McEachin, J., Sheldon, J. B., & Sherman, J. A. (2012). Observational effects on preference for three children on the autism spectrum. Journal of Applied Behavior Analysis, 45, 473-483.
Children with an autism spectrum disorder (ASD) may play with limited objects or toys, making it difficult for teachers to identify reinforcers to use in teaching new skills. The goal of the study was to alter children’s preferences from highly preferred toy to a toy that was not originally preferred. A child observed a preferred adult playing with toys that were initially less preferred. The adult would play with the toy in fun and exciting way. This intervention resulted in a shift in preference toward the item manipulated by the adult. Results suggest a procedure for expanding the range of items that students with ASD will select.
Oppenheim-Leaf, M. L., Leaf, J.B., & Call, N. A. (2012). Teaching Board Games to
Two Children with an Autism Spectrum Disorder. Journal of Developmental and Physical Disabilities, 24, 347-358
Children with autism spectrum disorder often have reduced play skills, interfering with their ability to interact with same-age peers. One way that children interact is to play structured games; thus, teaching children with ASD to play structured games may give them additional opportunities to interact with peers. The purpose of this study was to teach 2 children diagnosed with ASD 3 different age-appropriate structured board and card games. The teaching procedure was implemented in a group and participants’ behavior was measured in a one-to-one setting with the researcher. The steps/rules of the games were taught using the teaching interaction procedure. Participants were able to learn all three games during these naturalistic probes.
Leaf, J. B. (2012). An experimental approach for selecting a response-prompting strategy
for children with developmental disabilities: A reply to Gast. Evidence-Based Communication Assessment and Intervention.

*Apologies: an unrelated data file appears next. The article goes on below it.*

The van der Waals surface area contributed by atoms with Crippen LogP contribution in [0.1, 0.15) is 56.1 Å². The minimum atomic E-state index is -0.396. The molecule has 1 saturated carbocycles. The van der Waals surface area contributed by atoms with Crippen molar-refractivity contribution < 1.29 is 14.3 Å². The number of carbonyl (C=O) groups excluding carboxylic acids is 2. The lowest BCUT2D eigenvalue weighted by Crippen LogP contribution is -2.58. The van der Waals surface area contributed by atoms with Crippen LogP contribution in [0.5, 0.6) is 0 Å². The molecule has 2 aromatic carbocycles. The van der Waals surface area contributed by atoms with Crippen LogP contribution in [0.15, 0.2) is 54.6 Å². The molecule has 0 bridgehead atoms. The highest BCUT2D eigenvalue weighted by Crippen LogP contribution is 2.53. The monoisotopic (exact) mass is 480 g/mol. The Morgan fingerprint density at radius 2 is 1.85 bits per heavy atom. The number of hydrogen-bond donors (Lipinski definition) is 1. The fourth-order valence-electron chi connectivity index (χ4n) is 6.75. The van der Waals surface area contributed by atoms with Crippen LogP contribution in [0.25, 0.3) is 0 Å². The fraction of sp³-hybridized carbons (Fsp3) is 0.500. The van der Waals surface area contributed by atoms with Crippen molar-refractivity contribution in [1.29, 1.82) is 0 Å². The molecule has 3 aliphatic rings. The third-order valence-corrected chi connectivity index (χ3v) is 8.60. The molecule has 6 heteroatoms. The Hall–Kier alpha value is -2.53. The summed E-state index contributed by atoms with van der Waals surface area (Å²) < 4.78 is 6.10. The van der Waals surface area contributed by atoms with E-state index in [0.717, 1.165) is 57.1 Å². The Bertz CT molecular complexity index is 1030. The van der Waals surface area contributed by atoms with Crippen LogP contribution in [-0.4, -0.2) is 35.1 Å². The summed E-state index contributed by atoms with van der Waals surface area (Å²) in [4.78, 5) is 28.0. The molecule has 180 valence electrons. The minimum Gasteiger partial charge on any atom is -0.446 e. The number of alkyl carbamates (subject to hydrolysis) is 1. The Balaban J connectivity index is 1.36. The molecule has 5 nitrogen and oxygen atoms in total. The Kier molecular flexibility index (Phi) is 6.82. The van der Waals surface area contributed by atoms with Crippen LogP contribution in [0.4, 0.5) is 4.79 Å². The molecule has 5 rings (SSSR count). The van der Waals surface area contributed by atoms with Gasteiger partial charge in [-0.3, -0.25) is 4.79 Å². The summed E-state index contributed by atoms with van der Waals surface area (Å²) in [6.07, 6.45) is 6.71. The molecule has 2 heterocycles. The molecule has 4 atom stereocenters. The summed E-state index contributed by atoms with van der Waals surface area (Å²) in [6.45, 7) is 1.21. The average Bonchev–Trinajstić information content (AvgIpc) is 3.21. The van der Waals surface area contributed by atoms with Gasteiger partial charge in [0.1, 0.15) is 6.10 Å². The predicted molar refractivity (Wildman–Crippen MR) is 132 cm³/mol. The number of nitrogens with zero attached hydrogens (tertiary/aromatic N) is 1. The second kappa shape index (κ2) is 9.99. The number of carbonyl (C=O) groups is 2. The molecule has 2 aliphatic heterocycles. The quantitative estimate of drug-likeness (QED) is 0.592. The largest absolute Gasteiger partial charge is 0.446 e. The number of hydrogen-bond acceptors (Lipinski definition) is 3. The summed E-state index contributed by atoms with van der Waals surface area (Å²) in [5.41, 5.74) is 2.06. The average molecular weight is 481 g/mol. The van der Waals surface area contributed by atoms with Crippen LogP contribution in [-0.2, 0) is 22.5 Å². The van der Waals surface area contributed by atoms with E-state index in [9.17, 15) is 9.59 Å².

David Gast wrote a paper critiquing an earlier study that we conducted comparing error correction to errorless learning. In the original paper we showed that letting students make errors and providing feedback when they made errors was more effective than not allowing children to make errors. Dr. Gast had some concerns about the original study, its findings, and possible implications and thus wrote a paper expressing these concerns. This paper was used to address these concerns, clarify and misconceptions/misunderstandings that Dr. Gast may have had, and state our position on the debate of error correction compared to errorless learning. The paper has influenced us in several current studies some which are being done in collaboration with Rutgers University.
Leaf, J. B., Tsuji, K. H., Lentell, A., McEachin, J. J., Taubman, M., Leaf, R. B., & Oppenheim-Leaf, M. (in press). A comparative analysis of one-to-one instruction to group instruction for children diagnosed with an autism spectrum disorder. Behavioral Interventions
Discrete trial teaching (DTT) is a systematic form of intervention commonly implemented with children and adolescents diagnosed with autism spectrum disorder (ASD). DTT has been implemented in both one-to-one teaching and in group teaching to teach a wide variety of skills to children and adolescents diagnosed with ASD. The purpose of this study was to compare DTT implemented in a one-to-one teaching to DTT implemented in group teaching in order to determine which format was more effective, efficient, resulted in higher observational learning, and resulted in better maintenance when teaching a variety of expressive skills. The results indicated that both instructional formats were equally effective, there were mixed results in terms of maintenance and efficiency, and that group instruction resulted in observational learning.
Leaf, J. B., Oppenheim-Leaf, M. L., Streff, T. (2012). The effects of the time-in
procedure on decreasing stereotypic behavior: A clinical case study. Clinical Case Studies, 11, 152-164.
This case study evaluated the effects of a time-in procedure for decreasing aberrant behavior for one adolescent diagnosed with autism. The time-in procedure consists of having the learner wear a visual stimulus and providing reinforcement for the absence of aberrant behavior. If the learner, however, engaged in the aberrant behavior the visual stimulus was removed and a consequence was provided. We compared rates of aberrant behavior during periods of time when the time-in procedure was being implemented and periods of time when the time-in procedure was not being implemented. Results of this study indicate that the participant engaged in less aberrant behavior when the time-in procedure was being implemented, as compared to times when the time-in procedure was not being implemented.